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Symbolism of the Inverted Tree in Hinduism - Upside Down - Inverted Tree Of Life

In Upanishads and the Bhagavad Gita, the cosmic tree is represented as a huge inverted tree also known as inverted tree of life or upside down tree. It is a symbol that the entire universe originates from a single source. The roots of the tree are in the skies. Wisdom and creative energy is dispensed to earth through the branches.


The inverted cosmic tree is always represented by the pipal tree. It is an image of the living cosmos and is considered to be the center of the world. The cosmic tree connects the sky, the earth and the netherworld.

The inverted cosmic tree also represents the path of spiritual ascent.

It is also a symbol of the ultimate spiritual experience.

Ignorance is when forget the true source (roots) and cling to leaves and branches – whose existence is depend on the roots.

The tree of life has its unseen roots in Brahman. The tree and the branches represent Brahman in Its manifested forms. The tree grows upside down. It has its roots above (in the spiritual realm) and branches below (in the material realm)

Inverted Tree in Hindu Scriptures

In the Katha Upanishad, an inverted tree appears as a symbol of the world itself: The universe is a tree eternally existing, its root aloft, its branches spread below. In this analogy, the physical world is rooted in Brahman. The pure root of the tree is Brahman, the immortal, in which the three worlds have their being.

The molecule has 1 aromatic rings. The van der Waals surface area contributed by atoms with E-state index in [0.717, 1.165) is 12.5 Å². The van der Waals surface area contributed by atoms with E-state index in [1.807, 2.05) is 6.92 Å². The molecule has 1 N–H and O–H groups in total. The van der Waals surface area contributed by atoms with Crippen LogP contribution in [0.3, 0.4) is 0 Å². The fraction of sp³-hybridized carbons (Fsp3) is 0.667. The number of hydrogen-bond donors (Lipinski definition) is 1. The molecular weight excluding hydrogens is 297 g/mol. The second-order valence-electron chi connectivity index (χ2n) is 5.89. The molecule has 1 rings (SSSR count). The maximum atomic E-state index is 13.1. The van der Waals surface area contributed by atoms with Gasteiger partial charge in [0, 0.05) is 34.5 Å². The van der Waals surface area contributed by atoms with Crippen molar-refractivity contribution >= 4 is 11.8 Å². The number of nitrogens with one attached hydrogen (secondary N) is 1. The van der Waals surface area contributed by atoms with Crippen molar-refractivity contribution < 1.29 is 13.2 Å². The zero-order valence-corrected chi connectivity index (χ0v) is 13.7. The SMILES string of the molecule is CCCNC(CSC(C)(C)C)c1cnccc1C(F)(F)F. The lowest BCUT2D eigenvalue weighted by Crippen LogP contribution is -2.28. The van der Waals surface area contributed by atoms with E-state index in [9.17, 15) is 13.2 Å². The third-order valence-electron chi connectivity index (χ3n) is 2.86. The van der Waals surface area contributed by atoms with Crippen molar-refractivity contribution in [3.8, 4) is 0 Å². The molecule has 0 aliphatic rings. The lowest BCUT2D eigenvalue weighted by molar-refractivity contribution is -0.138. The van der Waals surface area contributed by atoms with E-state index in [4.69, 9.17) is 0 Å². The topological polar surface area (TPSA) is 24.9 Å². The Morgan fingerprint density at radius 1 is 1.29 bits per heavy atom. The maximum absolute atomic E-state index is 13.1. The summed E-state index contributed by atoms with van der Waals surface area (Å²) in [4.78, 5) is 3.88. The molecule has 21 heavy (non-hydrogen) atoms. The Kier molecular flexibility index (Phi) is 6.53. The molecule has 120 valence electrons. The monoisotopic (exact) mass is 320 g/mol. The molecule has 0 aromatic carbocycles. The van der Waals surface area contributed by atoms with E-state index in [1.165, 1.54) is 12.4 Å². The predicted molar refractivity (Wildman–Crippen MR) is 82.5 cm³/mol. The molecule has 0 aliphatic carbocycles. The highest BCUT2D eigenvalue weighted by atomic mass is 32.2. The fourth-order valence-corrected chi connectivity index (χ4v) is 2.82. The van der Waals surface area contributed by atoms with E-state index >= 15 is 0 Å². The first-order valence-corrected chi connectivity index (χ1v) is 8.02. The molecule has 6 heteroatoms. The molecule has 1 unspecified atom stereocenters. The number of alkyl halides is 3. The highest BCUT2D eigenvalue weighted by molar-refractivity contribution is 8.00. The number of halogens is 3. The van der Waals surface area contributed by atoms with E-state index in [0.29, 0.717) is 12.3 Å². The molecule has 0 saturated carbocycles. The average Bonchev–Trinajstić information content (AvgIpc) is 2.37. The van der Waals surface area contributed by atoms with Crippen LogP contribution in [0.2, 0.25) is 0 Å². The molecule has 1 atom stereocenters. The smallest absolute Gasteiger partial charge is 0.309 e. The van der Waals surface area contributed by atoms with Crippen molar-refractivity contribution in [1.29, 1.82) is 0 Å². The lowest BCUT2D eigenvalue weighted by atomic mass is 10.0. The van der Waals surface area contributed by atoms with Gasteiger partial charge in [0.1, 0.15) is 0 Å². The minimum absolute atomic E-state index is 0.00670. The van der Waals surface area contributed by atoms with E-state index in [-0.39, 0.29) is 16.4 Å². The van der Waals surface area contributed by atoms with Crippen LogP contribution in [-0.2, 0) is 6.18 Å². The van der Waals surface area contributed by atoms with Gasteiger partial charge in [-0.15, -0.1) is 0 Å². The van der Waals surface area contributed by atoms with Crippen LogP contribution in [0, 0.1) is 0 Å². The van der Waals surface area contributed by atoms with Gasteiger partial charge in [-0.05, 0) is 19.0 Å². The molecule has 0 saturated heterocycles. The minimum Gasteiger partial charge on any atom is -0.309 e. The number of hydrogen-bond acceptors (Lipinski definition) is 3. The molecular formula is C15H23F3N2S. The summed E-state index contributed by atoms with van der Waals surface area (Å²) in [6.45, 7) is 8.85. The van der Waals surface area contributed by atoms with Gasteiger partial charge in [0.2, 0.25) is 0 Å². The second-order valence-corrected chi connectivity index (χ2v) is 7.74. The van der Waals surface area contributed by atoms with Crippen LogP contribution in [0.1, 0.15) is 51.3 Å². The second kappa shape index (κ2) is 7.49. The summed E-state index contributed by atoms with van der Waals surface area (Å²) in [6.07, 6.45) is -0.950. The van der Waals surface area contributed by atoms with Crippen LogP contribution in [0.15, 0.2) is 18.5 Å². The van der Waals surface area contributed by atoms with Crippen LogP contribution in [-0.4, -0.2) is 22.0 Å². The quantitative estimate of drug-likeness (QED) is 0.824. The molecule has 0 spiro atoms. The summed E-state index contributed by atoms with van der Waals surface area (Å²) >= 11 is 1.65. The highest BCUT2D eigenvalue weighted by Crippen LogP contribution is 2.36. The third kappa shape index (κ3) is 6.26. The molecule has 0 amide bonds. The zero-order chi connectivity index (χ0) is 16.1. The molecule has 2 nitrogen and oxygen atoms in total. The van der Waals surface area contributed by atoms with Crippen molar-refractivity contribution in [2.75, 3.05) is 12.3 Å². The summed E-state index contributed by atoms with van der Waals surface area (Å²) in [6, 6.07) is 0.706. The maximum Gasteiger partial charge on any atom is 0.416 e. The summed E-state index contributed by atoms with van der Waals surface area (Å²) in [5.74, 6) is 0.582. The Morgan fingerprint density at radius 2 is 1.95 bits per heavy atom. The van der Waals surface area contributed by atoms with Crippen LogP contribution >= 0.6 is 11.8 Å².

The Bhagavad calls the cosmic upside down tree the Ashvattha tree. The tree has roots above and the branches below (Chapter 15 verse 1). The leaves of the tree is likened to verses of poetry. Krishna identifies himself with the Ashvattha Tree (Chapter 10 verse 26) and states that He is the foundation of human life. “Permeating the soil, I support beings by my vital energy (Chapter 15, verse 12).

Swami Bhaktivedanta Prabhupada talks about the upside down tree symbolism

The root of this material existence is upward. This means that it begins from the total material substance, from the topmost planet of the universe. From there the whole universe is expanded, with so many branches, representing the various planetary systems. The fruits are the results of the living entities activities. They include religion, economic development, sense gratification and liberation. (Bhagavad Gita As It Is (1972) – Swami Bhaktivedanta Prabhupada – page 228 published by Bhaktivedanta Book Trust New York.)

Another Symbolism


The tree of life has its unseen roots in Brahman. The tree and the branches represent Brahman in Its manifested forms. The tree grows upside down. It has its roots above (in the spiritual realm) and branches below (in the material realm). ( Ram K. Piparaiya)




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